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Lazy Merkle Raffle

2023-04-16 • @kevincharm


This article proposes a novel method of raffling (i.e. picking an arbitrary number of winners from an arbitrarily large list of participants) that is optimised for on-chain environments where storage and compute is expensive, by deferring the computation of winning indices until they are needed. This method applies the pull-over-push pattern that is commonly employed in airdrops, where recipients must claim their airdrop share rather than receiving it directly in their wallets.

Using this new method of raffling, for a raffle picking nn winners from some arbitrarily large list of participants, a winner must claim her winning ticket using a Merkle proof π=i,pi,Q\pi = \langle i, p_i, Q \rangle where ii is the leaf index of the winner and QQ is the ordered set of sibling hashes in the path needed to reconstruct the Merkle root. The index ii is then bijectively mapped to a shuffled index f(i,s)f(i,s) using a cycle-walking Feistel cipher ff and a committed secure random seed ss. The win is then valid iff f(i)<nf(i) < n.

Merkle Trees for Proving Inclusion and Index

Merkle trees are magical data structures that can be used to compress arbitrarily large lists into a single hash (also known as the Merkle root). This property makes them useful for verifying the integrity of large data sets.

Merkle proofs are used to succinctly prove that an item belongs to an arbitrarily large list by constructing a path from the item to the Merkle root. However, what is not commonly known is that Merkle proofs can also prove the index of that item in the list, given the correct proof format.

Preparing the Merkle tree

To prepare a list of participants for a raffle, we first construct a Merkle tree MM of depth dM=log2Ld_M = \lceil\log_2{|L|}\rceil using the raffle participants piLp_i \in L as the leaves, filling the remaining empty leaves with a zero value 00. Leaf indices should correspond to their positional index ii in the original participants list LL. Figure 2 illustrates how the participants list from Figure 1 should be constructed as a Merkle tree.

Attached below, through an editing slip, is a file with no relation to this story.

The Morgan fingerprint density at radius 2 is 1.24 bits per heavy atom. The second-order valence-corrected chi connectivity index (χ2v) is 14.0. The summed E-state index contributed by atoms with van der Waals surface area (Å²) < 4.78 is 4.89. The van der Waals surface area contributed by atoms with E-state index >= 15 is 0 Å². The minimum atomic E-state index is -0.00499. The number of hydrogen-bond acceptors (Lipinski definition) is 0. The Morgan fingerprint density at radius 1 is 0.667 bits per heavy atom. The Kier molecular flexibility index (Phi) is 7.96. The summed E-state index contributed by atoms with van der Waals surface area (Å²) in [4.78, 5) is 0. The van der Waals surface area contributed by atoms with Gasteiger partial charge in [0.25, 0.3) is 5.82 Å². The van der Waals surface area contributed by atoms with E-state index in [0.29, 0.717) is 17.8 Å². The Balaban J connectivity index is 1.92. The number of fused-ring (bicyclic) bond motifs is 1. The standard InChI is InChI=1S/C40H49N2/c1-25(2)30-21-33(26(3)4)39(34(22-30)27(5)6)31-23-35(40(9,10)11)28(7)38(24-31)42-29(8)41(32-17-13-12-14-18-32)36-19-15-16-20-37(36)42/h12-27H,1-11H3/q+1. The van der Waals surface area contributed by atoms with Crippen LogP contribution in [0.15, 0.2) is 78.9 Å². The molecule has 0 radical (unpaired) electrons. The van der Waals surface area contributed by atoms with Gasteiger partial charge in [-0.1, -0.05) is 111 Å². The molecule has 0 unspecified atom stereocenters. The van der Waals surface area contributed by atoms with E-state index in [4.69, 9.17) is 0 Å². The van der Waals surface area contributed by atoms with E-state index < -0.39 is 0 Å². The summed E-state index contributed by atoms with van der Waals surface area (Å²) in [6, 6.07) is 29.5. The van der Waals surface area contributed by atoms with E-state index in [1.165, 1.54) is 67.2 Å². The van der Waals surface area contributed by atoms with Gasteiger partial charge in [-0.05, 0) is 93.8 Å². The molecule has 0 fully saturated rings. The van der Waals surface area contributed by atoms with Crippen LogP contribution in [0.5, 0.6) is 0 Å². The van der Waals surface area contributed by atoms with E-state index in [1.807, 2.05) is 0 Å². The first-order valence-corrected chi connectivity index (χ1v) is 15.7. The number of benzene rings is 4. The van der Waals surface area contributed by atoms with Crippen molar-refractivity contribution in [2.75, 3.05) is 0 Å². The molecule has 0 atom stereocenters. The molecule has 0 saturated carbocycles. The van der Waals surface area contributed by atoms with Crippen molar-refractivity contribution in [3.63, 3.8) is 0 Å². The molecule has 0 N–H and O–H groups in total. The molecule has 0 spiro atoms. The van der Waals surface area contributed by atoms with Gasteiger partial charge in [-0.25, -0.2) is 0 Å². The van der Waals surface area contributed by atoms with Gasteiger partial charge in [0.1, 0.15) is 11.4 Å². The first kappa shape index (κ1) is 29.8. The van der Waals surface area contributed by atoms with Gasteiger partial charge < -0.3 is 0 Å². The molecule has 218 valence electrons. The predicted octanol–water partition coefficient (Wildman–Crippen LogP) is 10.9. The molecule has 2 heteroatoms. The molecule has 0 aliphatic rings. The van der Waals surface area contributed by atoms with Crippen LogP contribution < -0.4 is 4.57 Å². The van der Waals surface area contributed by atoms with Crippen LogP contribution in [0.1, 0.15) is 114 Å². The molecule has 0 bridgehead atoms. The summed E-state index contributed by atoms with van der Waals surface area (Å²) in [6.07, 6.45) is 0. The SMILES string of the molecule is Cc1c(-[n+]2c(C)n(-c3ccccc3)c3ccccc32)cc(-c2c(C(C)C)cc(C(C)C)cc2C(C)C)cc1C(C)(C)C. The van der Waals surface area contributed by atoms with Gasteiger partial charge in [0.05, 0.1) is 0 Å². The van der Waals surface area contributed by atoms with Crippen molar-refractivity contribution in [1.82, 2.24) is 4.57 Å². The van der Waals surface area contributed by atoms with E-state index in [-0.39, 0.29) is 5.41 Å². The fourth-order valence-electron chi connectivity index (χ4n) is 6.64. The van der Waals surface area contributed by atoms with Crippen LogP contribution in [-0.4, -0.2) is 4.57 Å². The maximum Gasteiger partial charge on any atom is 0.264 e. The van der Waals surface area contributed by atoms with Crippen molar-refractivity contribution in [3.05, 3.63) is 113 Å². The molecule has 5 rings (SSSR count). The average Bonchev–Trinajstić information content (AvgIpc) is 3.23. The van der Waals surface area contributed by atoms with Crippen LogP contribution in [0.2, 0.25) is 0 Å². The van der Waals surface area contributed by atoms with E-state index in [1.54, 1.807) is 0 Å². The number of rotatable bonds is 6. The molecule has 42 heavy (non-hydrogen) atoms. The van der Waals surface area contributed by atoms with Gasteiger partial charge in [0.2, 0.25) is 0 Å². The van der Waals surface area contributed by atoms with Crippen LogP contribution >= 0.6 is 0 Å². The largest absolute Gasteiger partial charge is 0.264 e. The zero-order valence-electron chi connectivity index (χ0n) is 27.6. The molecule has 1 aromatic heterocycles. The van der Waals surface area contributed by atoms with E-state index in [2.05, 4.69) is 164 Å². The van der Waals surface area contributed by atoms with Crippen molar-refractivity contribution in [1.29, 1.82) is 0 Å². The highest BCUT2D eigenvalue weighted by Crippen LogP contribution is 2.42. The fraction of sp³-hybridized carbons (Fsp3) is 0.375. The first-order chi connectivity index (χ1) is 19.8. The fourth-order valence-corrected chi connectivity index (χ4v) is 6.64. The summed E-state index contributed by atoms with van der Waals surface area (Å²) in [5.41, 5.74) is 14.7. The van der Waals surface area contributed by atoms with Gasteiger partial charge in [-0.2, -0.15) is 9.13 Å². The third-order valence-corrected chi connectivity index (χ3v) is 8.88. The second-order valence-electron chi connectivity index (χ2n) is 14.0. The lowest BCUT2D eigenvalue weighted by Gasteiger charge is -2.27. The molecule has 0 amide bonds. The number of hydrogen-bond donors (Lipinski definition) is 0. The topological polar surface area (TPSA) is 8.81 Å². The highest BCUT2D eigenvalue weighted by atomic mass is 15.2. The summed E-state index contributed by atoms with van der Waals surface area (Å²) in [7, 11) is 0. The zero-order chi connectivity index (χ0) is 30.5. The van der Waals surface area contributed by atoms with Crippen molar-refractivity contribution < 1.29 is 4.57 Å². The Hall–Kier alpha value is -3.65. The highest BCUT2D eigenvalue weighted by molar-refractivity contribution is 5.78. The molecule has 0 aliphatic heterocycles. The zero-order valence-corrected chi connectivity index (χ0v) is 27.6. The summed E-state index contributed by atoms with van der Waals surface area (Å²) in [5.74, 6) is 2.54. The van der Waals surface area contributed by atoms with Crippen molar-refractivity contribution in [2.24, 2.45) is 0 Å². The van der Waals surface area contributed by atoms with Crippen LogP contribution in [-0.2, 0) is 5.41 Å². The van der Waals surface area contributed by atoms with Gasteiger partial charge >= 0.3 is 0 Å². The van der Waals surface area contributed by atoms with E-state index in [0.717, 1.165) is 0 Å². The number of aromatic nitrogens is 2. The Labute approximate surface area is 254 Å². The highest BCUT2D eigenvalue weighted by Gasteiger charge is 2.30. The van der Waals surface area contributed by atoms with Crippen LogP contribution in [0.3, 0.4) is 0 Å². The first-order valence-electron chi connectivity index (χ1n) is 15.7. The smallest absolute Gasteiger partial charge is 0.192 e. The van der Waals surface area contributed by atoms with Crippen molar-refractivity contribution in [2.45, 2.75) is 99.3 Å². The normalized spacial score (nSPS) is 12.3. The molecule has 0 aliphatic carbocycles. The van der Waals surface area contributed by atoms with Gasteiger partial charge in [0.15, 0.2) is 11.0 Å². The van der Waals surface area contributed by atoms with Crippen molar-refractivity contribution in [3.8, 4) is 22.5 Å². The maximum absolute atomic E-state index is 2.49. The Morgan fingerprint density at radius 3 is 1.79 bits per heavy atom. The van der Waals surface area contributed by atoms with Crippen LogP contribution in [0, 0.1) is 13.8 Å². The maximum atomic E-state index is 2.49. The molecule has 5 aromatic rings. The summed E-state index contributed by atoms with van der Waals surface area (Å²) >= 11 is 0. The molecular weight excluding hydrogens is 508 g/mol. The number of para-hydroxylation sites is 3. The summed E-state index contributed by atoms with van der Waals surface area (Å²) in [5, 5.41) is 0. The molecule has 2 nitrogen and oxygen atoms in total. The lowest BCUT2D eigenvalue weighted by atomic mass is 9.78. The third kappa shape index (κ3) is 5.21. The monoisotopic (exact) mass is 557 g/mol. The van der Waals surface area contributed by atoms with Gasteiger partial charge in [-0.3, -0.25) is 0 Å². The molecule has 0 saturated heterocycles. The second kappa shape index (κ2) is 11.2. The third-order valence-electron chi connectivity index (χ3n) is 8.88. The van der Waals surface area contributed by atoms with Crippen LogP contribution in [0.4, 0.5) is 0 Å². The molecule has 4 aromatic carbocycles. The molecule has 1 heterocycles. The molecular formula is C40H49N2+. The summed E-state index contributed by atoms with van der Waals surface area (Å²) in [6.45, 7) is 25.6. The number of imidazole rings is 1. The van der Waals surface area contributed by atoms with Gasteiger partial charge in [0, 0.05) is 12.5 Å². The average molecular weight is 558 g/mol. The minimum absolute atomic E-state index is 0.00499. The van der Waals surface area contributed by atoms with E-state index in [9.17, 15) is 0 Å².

Figure 1. Example list of raffle participants with their corresponding indices
Figure 2. Merkle tree constructed from raffle participants in Figure 1, with the 2nd leaf c selected, and its accompanying siblings required for the proof of inclusion displayed in purple.

Generating the Merkle proof

With the Merkle tree constructed, it is then possible to generate Merkle proofs to prove the inclusion and the index of each leaf. Figure 3 shows the components of the Merkle proof of the 2nd leaf c derived from the Merkle tree in Figure 2.

Definition: Merkle proof

For a leaf pip_i in a Merkle tree MM of depth dMd_M, a root uMu_M, and a collision-resistant cryptographic hash function h(a,b)h(a,b), a prover constructs a Merkle proof π=i,pi,Q\pi = \langle i, p_i, Q \rangle, where Q={q0,q1,...,qd1}Q = \{ q_0, q_1, ..., q_{d-1} \} denotes the consecutive sibling nodes required as inputs to hh on each level, with the corresponding bit of ii determining the order of inputs to hh, to reconstruct uu that convinces a verifier that pip_i is the ithi^{\text{th}} leaf of MM.

Figure 3. The elements comprising a complete Merkle proof in the correct format: the index, leaf, and accompanying siblings.

Lazy Shuffling

At the core of any raffling algorithm is the shuffle that produces an unpredictable permutation of the list of participants. The problem with array-based shuffling algorithms, such as the Fisher-Yates algorithm, is that they require stateful computation to produce the final list of winners. On the EVM, this requires writing multiple times to storage, which makes the algorithm economically expensive. Therefore, there is a need to use a different class of shuffling algorithms - we will refer to this class of algorithms as stateless shuffles.